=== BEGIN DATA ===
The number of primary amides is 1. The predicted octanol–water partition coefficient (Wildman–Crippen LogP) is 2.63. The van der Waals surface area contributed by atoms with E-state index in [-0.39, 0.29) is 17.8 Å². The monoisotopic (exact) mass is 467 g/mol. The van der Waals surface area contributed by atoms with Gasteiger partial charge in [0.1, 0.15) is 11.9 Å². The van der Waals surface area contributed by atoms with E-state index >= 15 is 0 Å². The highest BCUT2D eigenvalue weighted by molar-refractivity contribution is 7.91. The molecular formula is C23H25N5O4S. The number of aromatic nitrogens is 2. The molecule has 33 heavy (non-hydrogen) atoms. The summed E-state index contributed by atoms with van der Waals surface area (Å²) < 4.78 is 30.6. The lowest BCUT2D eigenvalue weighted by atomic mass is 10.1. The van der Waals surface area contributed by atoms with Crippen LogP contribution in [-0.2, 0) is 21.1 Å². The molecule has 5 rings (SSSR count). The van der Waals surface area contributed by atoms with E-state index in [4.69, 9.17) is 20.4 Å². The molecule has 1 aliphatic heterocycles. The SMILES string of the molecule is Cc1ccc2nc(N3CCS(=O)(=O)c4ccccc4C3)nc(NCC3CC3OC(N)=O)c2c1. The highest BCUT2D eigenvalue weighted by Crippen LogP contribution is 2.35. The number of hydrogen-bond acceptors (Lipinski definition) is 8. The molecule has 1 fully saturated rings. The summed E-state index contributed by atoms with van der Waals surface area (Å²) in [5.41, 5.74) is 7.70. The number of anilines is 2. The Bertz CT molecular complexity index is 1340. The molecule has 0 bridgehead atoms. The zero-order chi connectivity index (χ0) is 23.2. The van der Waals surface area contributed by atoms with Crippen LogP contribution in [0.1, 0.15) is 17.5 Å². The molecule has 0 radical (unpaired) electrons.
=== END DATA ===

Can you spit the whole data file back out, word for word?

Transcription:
The number of primary amides is 1. The predicted octanol–water partition coefficient (Wildman–Crippen LogP) is 2.63. The van der Waals surface area contributed by atoms with E-state index in [-0.39, 0.29) is 17.8 Å². The monoisotopic (exact) mass is 467 g/mol. The van der Waals surface area contributed by atoms with Gasteiger partial charge in [0.1, 0.15) is 11.9 Å². The van der Waals surface area contributed by atoms with E-state index >= 15 is 0 Å². The highest BCUT2D eigenvalue weighted by molar-refractivity contribution is 7.91. The molecular formula is C23H25N5O4S. The number of aromatic nitrogens is 2. The molecule has 33 heavy (non-hydrogen) atoms. The summed E-state index contributed by atoms with van der Waals surface area (Å²) < 4.78 is 30.6. The lowest BCUT2D eigenvalue weighted by atomic mass is 10.1. The van der Waals surface area contributed by atoms with Crippen LogP contribution in [-0.2, 0) is 21.1 Å². The molecule has 5 rings (SSSR count). The van der Waals surface area contributed by atoms with E-state index in [4.69, 9.17) is 20.4 Å². The molecule has 1 aliphatic heterocycles. The SMILES string of the molecule is Cc1ccc2nc(N3CCS(=O)(=O)c4ccccc4C3)nc(NCC3CC3OC(N)=O)c2c1. The highest BCUT2D eigenvalue weighted by Crippen LogP contribution is 2.35. The number of hydrogen-bond acceptors (Lipinski definition) is 8. The molecule has 1 fully saturated rings. The summed E-state index contributed by atoms with van der Waals surface area (Å²) in [5.41, 5.74) is 7.70. The number of anilines is 2. The Bertz CT molecular complexity index is 1340. The molecule has 0 bridgehead atoms. The zero-order chi connectivity index (χ0) is 23.2. The van der Waals surface area contributed by atoms with Crippen LogP contribution in [0.1, 0.15) is 17.5 Å². The molecule has 0 radical (unpaired) electrons.